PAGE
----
Even faced with the possibility of losing their democracy, Erdogan’s supporters appear to have remained loyal over the past several elections (if we assume that the result of April’s referendum on executive power was anaccurate reflection of public opinion). In the June 2015 parliamentary election, Erdogan’s party earned only 40.87 percent of the national vote – but, according to the BPC, the data on Turkish elections “suggest[s] that the results of June 2015 were an anomaly and that concerns over Erdogan’s authoritarianism, as well as the risks it brings to Turkey’s stability and economic prosperity, have had little impact on voters.” It seems that many of Erdogan’s devout supporters are concerned more with religious and cultural issues than with human rights and democracy.

If members of NATO don’t begin expressing their disapproval of Erdogan’s regime, they will soon have in their alliance a country that explicitly defies the values NATO cherishes. “Though he entered office with the promise of liberalization, EU membership, and economic growth,” the BPC report stated, “Erdogan now represents authoritarianism, abandonment of the West, and civil conflict.”

Austin Yack — Austin Yack is a William F. Buckley Fellow in Political Journalism at the National Review Institute and a University of California, Santa Barbara alumnus.

Most Popular

Law & the Courts

Obstruction Confusions

In his Lawfare critique of one of my several columns about the purported obstruction case against President Trump, Gabriel Schoenfeld loses me — as I suspect he will lose others — when he says of himself, “I do not think I am Trump-deranged.” Gabe graciously expresses fondness for me, and the feeling is ... Read More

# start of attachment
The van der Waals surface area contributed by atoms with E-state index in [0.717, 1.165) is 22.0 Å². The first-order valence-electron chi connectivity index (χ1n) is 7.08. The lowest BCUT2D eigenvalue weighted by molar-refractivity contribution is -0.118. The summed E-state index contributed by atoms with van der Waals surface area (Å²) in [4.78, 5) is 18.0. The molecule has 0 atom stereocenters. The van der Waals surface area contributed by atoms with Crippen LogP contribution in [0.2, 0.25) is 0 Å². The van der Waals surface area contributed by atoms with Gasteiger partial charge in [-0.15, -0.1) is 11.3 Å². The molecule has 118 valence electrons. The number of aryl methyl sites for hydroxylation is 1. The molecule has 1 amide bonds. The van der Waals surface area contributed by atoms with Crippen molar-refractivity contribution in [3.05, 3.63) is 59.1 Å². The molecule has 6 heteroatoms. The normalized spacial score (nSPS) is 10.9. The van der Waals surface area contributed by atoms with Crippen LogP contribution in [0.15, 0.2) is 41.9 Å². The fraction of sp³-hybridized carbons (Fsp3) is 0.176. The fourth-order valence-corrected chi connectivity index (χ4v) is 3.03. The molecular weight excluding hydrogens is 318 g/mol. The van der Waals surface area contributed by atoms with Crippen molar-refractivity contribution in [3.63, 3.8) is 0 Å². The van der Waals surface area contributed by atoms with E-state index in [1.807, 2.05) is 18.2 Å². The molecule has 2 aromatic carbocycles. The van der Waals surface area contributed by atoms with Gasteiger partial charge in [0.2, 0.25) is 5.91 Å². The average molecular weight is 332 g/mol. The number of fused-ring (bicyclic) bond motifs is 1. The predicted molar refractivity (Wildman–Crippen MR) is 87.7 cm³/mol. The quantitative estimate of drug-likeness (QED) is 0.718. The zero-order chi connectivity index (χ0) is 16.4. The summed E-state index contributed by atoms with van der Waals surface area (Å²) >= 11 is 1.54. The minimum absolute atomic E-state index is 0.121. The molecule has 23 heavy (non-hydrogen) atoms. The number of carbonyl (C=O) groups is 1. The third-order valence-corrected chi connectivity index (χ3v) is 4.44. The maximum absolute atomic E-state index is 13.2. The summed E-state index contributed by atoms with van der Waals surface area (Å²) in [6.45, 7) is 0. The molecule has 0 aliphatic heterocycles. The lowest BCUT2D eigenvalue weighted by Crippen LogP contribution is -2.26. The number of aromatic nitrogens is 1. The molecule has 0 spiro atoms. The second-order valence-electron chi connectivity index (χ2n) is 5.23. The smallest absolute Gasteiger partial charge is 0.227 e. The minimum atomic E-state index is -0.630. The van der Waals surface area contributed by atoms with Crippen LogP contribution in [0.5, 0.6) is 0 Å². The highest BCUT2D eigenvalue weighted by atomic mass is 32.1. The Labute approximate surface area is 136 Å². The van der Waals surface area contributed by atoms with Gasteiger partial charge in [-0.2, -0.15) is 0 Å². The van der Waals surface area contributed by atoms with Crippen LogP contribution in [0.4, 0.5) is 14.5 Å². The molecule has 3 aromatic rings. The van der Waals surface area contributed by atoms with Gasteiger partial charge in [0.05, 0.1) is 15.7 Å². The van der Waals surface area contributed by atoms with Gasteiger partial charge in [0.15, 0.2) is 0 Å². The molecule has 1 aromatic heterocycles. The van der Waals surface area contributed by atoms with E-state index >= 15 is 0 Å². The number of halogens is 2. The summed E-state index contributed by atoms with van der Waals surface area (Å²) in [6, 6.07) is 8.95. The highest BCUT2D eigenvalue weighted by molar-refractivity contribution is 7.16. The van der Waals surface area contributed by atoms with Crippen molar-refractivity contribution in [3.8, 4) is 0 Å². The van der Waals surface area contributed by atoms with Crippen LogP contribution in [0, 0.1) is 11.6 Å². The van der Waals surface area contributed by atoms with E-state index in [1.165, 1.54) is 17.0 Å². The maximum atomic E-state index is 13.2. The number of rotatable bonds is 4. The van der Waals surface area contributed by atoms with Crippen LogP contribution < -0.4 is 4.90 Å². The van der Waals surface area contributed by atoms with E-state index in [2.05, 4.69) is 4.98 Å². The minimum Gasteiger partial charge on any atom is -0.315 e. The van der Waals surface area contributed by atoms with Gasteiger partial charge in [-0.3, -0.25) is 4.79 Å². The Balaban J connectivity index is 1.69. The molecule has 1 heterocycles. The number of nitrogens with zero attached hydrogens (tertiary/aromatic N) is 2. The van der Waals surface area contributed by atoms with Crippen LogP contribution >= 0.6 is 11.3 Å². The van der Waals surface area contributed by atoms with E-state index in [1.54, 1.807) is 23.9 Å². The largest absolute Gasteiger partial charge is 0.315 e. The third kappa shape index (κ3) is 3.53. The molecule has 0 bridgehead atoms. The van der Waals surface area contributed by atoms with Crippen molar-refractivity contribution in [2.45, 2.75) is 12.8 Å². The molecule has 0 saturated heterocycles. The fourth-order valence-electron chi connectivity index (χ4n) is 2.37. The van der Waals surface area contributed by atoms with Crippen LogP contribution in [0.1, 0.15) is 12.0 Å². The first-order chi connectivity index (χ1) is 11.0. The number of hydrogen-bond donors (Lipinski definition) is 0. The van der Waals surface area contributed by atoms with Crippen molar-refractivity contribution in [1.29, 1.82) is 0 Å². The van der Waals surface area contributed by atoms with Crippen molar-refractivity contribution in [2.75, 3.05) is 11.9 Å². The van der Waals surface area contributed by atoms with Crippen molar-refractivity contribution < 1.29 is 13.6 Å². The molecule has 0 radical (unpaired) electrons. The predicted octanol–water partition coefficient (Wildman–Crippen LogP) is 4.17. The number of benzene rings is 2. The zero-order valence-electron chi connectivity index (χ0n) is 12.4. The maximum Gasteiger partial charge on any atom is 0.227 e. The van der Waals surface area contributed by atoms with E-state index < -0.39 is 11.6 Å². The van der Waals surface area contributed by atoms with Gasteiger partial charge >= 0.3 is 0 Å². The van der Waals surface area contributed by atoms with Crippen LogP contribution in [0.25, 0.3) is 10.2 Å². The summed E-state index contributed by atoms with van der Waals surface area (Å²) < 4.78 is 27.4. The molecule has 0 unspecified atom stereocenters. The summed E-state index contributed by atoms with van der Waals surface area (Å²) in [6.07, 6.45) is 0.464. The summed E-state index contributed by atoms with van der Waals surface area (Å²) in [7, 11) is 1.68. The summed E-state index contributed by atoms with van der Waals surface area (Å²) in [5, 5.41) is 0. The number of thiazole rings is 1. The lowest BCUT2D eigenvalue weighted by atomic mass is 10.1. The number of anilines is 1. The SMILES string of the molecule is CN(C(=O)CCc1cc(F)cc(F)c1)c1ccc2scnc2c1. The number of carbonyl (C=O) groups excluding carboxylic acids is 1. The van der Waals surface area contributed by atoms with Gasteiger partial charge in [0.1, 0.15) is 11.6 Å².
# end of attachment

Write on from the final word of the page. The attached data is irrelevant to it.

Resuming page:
Politics & Policy

Students’ Anti-Gun Views

Are children innocents or are they leaders? Are teenagers fully autonomous decision-makers, or are they lumps of mental clay, still being molded by unfolding brain development? The Left seems to have a particularly hard time deciding these days. Take, for example, the high-school students from Parkland, ... Read More
PC Culture

Kill Chic

We live in a society in which gratuitous violence is the trademark of video games, movies, and popular music. Kill this, shoot that in repugnant detail becomes a race to the visual and spoken bottom. We have gone from Sam Peckinpah’s realistic portrayal of violent death to a gory ritual of metal ripping ... Read More

Romney Is a Misfit for America

Mitt’s back. The former governor of Massachusetts and occasional native son of Michigan has a new persona: Mr. Utah. He’s going to bring Utah conservatism to the whole Republican party and to the country at large. Wholesome, efficient, industrious, faithful. “Utah has a lot to teach the politicians in ... Read More
Law & the Courts

What the Second Amendment Means Today

The horrifying school massacre in Parkland, Fla., has prompted another national debate about guns. Unfortunately, it seems that these conversations are never terribly constructive — they are too often dominated by screeching extremists on both sides of the aisle and armchair pundits who offer sweeping opinions ... Read More

Fire the FBI Chief

American government is supposed to look and sound like George Washington. What it actually looks and sounds like is Henry Hill from Goodfellas: bad suit, hand out, intoning the eternal mantra: “F*** you, pay me.” American government mostly works by interposition, standing between us, the free people at ... Read More